Core: Biology

What is the Immune System?

JoVE 10895

The immune system comprises diverse biological structures and processes that protect the body from disease. These processes can be classified into innate and adaptive immunity. To work effectively, the immune system needs to detect pathogens by distinguishing the body’s own structures from foreign elements. If this determination fails, autoimmune diseases occur in which the immune system reacts against the body’s own tissue. The innate immune system is the first line of defense against infection. It comprises physical barriers and a variety of cells that act quickly and non-specifically against elements that are foreign to the host (i.e., non-self). Examples of physical barriers in mammals are skin, the lining of the gastrointestinal tract, and secretions, such as mucus or saliva. Once an invader overcomes physical barriers, cells of the inflammatory response are recruited to the entry site: mast cells release a plethora of chemicals that attract other cells of the innate immune system and activates the adaptive immune system. Phagocytic cells, such as neutrophils and macrophages, ingest and destroy pathogens. Natural killer cells, a special type of white blood cell, destroy virus-infected cells. Together, cells of the innate immune system eradicate the invader or hinder its spread, and activate the adaptive immune system. How can an organism

 Core: Biology


JoVE 10710

Cells pull particles inward and engulf them in spherical vesicles in an energy-requiring process called endocytosis. Phagocytosis (“cellular eating”) is one of three major types of endocytosis. Cells use phagocytosis to take in large objects—such as other cells (or their debris), bacteria, and even viruses.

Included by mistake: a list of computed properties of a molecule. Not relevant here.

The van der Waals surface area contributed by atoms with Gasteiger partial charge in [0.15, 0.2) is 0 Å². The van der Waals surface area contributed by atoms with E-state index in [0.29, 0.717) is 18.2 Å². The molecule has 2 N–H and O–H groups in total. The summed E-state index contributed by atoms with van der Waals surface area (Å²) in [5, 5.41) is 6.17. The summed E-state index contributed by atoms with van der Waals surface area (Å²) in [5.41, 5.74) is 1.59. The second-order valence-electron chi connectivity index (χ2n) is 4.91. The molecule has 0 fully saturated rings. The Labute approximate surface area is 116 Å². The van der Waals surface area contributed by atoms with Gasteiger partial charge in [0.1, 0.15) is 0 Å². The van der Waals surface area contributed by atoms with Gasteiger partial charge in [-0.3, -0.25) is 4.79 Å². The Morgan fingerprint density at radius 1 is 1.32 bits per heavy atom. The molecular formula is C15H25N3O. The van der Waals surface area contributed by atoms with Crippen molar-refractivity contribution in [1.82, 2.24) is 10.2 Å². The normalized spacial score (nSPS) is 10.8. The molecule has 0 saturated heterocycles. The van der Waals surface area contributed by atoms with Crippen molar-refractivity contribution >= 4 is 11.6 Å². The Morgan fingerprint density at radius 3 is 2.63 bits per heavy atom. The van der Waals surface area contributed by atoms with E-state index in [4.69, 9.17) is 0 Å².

The objective of phagocytosis is often destruction. Cells use phagocytosis tonate unwelcome visitors, like pathogens (e.g., viruses and bacteria). It is perhaps unsurprising, that many immune system cells, including neutrophils, macrophages, and monocytes, leverage phagocytosis to destroy pathogens or infected host cells. In addition to immune system cells, amoebae, algae, and other single-celled organisms use phagocytosis to eat. Phagocytosis begins when a particle (e.g., virus) contacts the engulfing cell, called a phagocyte. Sometimes, this is a chance encounter. Other times, the phagocyte follows a chemical signal to the particle, in a process called chemotaxis. The phagocyte eventually binds to the particle or cell via surface receptors. Different types of phagocytes use distinct receptors for phagocytosis. These receptors may be general, responding to a variety of stimuli, or specific. The phagocyte begins to surround and engulf the particle bound to its surface by extending regions of its cytoplasm, called pseudopods, around the particle.

 Core: Biology

An Introduction to Cell Motility and Migration

JoVE 5643

Cell motility and migration play important roles in both normal biology and in disease. On one hand, migration allows cells to generate complex tissues and organs during development, but on the other hand, the same mechanisms are used by tumor cells to move and spread in a process known as cancer metastasis. One of the primary cellular machineries that make cell movement…

 Cell Biology

Fundamentals of Breeding and Weaning

JoVE 10293

Source: Kay Stewart, RVT, RLATG, CMAR; Valerie A. Schroeder, RVT, RLATG. University of Notre Dame, IN

Millions of mice and rats are bred for use in biomedical research each year. Worldwide, there are several large commercial breeding facilities that supply mice to research laboratories, but many facilities choose to also breed mice and…

 Lab Animal Research